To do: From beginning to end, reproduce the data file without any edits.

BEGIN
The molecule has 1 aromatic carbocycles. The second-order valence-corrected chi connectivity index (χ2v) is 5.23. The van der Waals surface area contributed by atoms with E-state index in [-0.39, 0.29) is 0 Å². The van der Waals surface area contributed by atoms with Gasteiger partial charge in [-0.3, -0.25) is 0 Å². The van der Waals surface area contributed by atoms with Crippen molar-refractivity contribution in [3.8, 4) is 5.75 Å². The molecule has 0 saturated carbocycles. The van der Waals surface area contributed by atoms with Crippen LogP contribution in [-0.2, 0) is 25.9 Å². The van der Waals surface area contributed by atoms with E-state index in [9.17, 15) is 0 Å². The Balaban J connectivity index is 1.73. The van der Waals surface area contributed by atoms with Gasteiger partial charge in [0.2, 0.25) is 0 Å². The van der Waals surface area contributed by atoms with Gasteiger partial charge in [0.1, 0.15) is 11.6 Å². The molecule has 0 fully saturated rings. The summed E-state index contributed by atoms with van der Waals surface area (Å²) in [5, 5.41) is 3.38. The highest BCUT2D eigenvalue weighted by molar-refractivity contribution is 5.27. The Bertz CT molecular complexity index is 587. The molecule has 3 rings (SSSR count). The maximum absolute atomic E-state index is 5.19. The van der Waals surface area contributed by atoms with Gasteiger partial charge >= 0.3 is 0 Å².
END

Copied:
The molecule has 1 aromatic carbocycles. The second-order valence-corrected chi connectivity index (χ2v) is 5.23. The van der Waals surface area contributed by atoms with E-state index in [-0.39, 0.29) is 0 Å². The van der Waals surface area contributed by atoms with Gasteiger partial charge in [-0.3, -0.25) is 0 Å². The van der Waals surface area contributed by atoms with Crippen molar-refractivity contribution in [3.8, 4) is 5.75 Å². The molecule has 0 saturated carbocycles. The van der Waals surface area contributed by atoms with Crippen LogP contribution in [-0.2, 0) is 25.9 Å². The van der Waals surface area contributed by atoms with E-state index in [9.17, 15) is 0 Å². The Balaban J connectivity index is 1.73. The van der Waals surface area contributed by atoms with Gasteiger partial charge in [0.2, 0.25) is 0 Å². The van der Waals surface area contributed by atoms with Gasteiger partial charge in [0.1, 0.15) is 11.6 Å². The molecule has 0 fully saturated rings. The summed E-state index contributed by atoms with van der Waals surface area (Å²) in [5, 5.41) is 3.38. The highest BCUT2D eigenvalue weighted by molar-refractivity contribution is 5.27. The Bertz CT molecular complexity index is 587. The molecule has 3 rings (SSSR count). The maximum absolute atomic E-state index is 5.19. The van der Waals surface area contributed by atoms with Gasteiger partial charge >= 0.3 is 0 Å².